While most of the trails are a muddy mess, the Summit County recpath system is a great option to stretch the legs. The recpath has plenty of routes to choose from with a variety of difficulty levels. For pathway locations, rules, regulations, etiquette guidelines and ADA accessibility information, go to: SummitCountyCo.gov/1130/Recreational-Pathway

Road biking (free with your own bike)

Bring your bike and cruise along the recpath system or on the roads. For a challenge, ride the 18-mile, 1,100-foot climb around Lake Dillon. The route has one significant climb and descent over Swan Mountain Road on the south side of the lake. A round trip from Breckenridge will extend the ride even further, for 31 miles with 1,600 feet of climb.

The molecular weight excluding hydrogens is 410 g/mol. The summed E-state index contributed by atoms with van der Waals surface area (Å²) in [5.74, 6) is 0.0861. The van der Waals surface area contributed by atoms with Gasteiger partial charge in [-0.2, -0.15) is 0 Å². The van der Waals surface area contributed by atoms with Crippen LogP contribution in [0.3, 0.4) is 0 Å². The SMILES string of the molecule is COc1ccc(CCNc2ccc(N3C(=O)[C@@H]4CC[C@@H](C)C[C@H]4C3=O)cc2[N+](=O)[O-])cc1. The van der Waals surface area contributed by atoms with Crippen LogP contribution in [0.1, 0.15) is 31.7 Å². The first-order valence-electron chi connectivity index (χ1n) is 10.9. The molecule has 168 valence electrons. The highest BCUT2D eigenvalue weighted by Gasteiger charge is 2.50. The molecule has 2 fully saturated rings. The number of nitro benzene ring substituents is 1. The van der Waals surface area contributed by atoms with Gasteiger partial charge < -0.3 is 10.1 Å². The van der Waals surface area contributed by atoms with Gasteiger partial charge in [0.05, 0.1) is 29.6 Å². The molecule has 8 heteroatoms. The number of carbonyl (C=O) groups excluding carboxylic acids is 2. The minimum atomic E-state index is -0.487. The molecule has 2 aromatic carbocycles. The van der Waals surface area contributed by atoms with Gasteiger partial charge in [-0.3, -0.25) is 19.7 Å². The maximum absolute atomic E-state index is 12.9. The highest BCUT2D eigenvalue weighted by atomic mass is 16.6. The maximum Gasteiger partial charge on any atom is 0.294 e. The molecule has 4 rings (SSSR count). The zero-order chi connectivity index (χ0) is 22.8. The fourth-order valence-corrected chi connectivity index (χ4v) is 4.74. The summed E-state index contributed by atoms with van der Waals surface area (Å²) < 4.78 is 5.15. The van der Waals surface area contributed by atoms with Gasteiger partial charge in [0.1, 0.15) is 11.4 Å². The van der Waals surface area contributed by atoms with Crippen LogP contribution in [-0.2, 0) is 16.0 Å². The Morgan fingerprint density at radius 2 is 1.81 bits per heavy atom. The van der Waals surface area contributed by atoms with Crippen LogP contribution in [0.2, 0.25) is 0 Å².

Bike and ski (free/$)

Bike and ski all in the same day by packing your gear and riding eastbound up Highway 6 to Arapahoe Basin Ski Area, the resort in Summit County that stays open the longest. Expect A-Basin to be open through at least May, but depending on snow conditions it sometimes stays open through the month of June. In a really good snow year, you might even be able to ski into June or July, making a ski-in-the-morning, golf-in-the-afternoon day possible.

Guided bike tours ($)

Discover Breckenridge on a bike with a guided tour from Breck Bike Guides (CycleBreck.com) or Colorado Adventure Guides (ColoradoAdventureGuides.com). Kick it up a notch and take a guided fat bike beer and distillery tour with Ridden Breckenridge (BreckenridgeBikeTours.com).

Ski and music (free/$)

Ski during the day or just come for the free music on Saturdays at Arapahoe Basin. The ski area’s Shakin’ at the Basin Spring Concert series begins April 27 with music from 1–4 p.m. in the Mountain Goat Plaza base area. For more information, go to ArapahoeBasin.com/events/

Take the Summit Stage from Keystone or town, visit SummitStage.com for route information and times.

Guided fly-fishing on the Blue ($)